This course is designed as a "topics-based" introduction to philosophy. What this means is that instead of working through the history of philosophy focusing on great historical figures and their views on different topics, we will focus on great philosophical topics and look at what historical and contemporary writers have said about them. Topics to be addressed will include the existence of God, the relation between the mind and the body, human freedom, and the foundations of morality.
Davis, Thomas, Philosophy: An Introduction Through Original Fiction, Disucssion, and a Multi-Media CD-ROM. 4th ed. New York, NY: McGraw Hill Higher Education, 2004. ISBN: 0072831766.
Feinberg, Joel, and Russ Shafer-Landau, eds., Reason and Responsibility. 12th ed. New York, NY: Oxford University Press, 2003. ISBN: 0534543510. See Calendar for links to many of the readings from this text.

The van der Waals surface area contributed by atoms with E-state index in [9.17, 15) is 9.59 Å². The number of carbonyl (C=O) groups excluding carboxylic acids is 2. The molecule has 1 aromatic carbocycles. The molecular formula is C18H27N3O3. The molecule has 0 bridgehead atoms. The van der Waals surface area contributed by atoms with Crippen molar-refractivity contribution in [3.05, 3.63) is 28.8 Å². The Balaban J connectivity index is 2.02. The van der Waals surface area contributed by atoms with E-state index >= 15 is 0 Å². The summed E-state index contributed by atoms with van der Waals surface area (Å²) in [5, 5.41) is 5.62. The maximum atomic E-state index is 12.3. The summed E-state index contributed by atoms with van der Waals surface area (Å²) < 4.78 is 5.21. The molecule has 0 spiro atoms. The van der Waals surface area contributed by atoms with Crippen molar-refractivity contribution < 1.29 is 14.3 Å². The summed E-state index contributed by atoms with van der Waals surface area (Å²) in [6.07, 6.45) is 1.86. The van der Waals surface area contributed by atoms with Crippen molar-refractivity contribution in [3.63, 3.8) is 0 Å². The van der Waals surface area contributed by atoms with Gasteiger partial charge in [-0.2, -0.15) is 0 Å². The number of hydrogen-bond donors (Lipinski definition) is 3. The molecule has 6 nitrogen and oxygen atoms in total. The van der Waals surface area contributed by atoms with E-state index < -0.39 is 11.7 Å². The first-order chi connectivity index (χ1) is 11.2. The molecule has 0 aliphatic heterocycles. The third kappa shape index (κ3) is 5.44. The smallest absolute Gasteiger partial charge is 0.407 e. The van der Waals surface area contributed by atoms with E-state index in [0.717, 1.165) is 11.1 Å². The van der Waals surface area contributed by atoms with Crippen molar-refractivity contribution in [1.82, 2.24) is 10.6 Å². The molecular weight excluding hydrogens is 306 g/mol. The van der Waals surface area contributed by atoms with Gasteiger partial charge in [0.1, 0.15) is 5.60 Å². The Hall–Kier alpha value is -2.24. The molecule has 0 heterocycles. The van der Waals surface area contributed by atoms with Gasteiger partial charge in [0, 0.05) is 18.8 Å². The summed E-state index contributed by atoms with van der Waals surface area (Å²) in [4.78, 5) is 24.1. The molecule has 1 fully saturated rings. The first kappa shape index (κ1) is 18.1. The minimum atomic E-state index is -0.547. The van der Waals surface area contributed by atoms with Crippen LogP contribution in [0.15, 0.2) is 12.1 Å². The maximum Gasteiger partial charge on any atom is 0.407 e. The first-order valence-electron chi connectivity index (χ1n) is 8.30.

Martinich, A.P., Philosophical Writing. 2nd ed. Oxford: Blackwell Publishers, 1997. ISBN: 0631202811.
There is midterm exam (covering weeks 1-6) and a cumulative final exam. In addition, there are four writing assignments. The first two papers are shorter assignments (about 3 pages), the latter two are somewhat longer (around 7 pages). Besides these writing assignments, each student will help write and defend a group presentation. Finally, there is also a weekly quiz over the readings.
|First and Second Papers||20%|
|Third and Fourth Papers||35%|
|Presentation and Participation||10%|
For tips on writing philosophy papers and an explanation of grading criteria, see the following: